The Mojo Blog

Juggling Grains of Sand

Hear Distinguished Engineer Don Ice explain how he squeezes all of Mojo Lens’ dynamic components into small spaces.

Mar 31, 2021

For starters, what are you working on at Mojo?

My efforts are primarily hardware focused. I’m working on the lens electronics, finding ways for all the components to fit and work together.

How did you get started in this business?

I’ve been designing electromechanical products since the beginning of my career 40 years ago. When I started out designing handheld devices, products were still designed on paper and many modern tools didn’t exist. But still it satisfied something in me—I really liked solving these 3D geometric puzzles that squeeze as much functionality as possible into unique housings and products.

Twenty years ago, I worked in the fiber optic industry on transceivers; they convert electric pulses into laser pulses and vice versa. The modules are so tiny that you hold in your fingers, but they still have a ton of functionality packed into them. That was my prelude to the Mojo approach of packing items down into very small volumes—and doing so efficiently and reliably.

A lot of people here at Mojo have experience in technology as well as medical fields. Are you one of them?

Actually, yes! I did have a project where we were also miniaturizing larger, existing technology to work within a medical device. This was in 2008, when I helped develop a noninvasive glucose spotter—a wearable, continuous monitor for diabetics. Rather than having to do finger sticks all the time, users could wear our device under their clothes. It would shine light from a laser on their skin and analyze the light that bounced back, then send continuous blood glucose readings to their phone.

We started with a custom, extremely exotic spectrometer that used Raman spectroscopy. It was the size of a shopping cart, and I had to turn that into a tiny wearable device about the size of a cellphone. Not an easy task, but hey, I love a challenge! Ultimately, we did create this tiny device, but it never shipped. For me it's the “one that got away,” and we were so close!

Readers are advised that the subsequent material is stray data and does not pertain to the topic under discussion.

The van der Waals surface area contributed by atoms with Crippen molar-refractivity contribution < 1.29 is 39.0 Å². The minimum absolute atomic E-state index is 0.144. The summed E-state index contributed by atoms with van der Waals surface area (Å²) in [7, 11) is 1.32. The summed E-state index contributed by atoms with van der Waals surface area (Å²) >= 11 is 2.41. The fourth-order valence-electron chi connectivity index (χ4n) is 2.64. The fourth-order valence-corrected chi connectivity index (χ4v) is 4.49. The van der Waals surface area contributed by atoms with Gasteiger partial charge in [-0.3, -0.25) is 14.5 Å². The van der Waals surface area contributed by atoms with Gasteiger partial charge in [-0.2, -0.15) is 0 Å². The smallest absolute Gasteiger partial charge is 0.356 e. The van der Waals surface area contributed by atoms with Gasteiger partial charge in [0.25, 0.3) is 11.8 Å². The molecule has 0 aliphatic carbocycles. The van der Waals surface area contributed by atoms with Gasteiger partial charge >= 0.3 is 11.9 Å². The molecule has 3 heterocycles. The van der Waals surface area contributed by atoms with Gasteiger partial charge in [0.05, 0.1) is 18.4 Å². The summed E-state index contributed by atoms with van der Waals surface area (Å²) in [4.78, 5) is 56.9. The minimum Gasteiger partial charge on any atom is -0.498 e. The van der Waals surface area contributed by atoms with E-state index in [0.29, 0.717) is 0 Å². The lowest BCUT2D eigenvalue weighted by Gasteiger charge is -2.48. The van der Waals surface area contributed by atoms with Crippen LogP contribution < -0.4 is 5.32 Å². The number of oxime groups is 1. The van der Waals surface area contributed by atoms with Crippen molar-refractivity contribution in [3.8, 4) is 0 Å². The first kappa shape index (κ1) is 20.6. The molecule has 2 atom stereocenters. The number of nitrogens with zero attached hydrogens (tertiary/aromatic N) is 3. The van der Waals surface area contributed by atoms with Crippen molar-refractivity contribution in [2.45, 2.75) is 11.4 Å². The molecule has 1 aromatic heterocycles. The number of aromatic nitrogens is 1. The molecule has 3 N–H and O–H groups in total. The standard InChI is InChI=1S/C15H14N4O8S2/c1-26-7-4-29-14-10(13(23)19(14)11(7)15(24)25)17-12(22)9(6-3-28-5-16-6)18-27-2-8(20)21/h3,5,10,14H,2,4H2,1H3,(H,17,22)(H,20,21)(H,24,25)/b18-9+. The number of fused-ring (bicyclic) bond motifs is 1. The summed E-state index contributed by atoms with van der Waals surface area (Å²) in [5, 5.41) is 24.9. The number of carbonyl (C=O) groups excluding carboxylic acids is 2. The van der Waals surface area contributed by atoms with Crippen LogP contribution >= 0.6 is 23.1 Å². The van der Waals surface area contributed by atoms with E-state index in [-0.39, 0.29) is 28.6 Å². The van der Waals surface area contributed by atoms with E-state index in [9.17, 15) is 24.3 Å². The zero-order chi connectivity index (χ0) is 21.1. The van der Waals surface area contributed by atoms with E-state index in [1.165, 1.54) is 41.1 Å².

Still, it was an exciting experience to be in this crucible of incredibly smart people, a small team where everybody is the best at what they do. It's hard to emphasize how inspiring that environment is to work and design in.

Which brings us to your work here at Mojo.

For Mojo Lens, I figure out how all the electronic components fit and work together on the lens. Which, given the very small space, is hard enough. But on top of that, we have to make sure that what we design can be manufactured at scale reliably and affordably.

As with any product that is assembled or manufactured, there’s a whole sequence of process steps: you start at the beginning and go all the way to the end, and when you're done, you end up with this contact lens that someone can put on their eye. Some steps are standardized, and some are custom/unique to the product—in our case, many processes are considered custom.

What challenges are presented by working in a small form factor like a contact lens?

Well, besides a contact lens being very small, it’s also oddly shaped as an electronic. Most electronic devices are kind of flat and rectangular, so existing electronic components also tend to be flat and rectangular slabs. It’s tricky fitting those into the volume of a curved shape like a contact lens.

And of course, a contact lens has to be a certain exact size, so the amount of space that you have to work with is absolutely constrained—there's no real opportunity to grow things, even hypothetically. In one sense, it's a little freeing; if they don't fit into a contact lens, you don't even have think about them. It focuses the mind, that’s for sure!

So, my whole thrust at Mojo has been taking the inputs and working the puzzle, just turning things over in my head all day and sometimes all night. Figuring out how to arrange things and connect things in a way that is functional and elegant. Oh - and space-efficient and process-efficient as well.

How small are the components you’re talking about?

About the size of a grain of sand in some cases, roughly speaking. And you have to pick up each component, manipulate it, attach it, and test it. When you're talking about making a physical thing out of multiple parts at that scale, that's really amazing. Everything is a game of microns.

When I'm designing the lens, it's easy to lose perspective on just how small it is. On a desktop screen, you can make it the size of a dinner plate, spin it around, zoom in and out, and work on it all day long. And in my head, that's how big it can feel because that’s a human-friendly scale. But at the end of the day, it’s orders of magnitude smaller, and it still surprises me sometimes.

When Mojo Lens is released, what features are you most excited about using?

For me it's easy to fixate on one particular application like navigation or reading a speech, but it’s so much more. It also represents closing the loop, taking a product that existed in my head at one point and wearing it and using it. Mojo Lens is not just an iteration of something else that's already existed. It's a completely new thing. So you won’t know what it’s really like until you actually put the lens on—the experience it will produce will be different from anything we’ve ever seen. And I can’t wait to try it.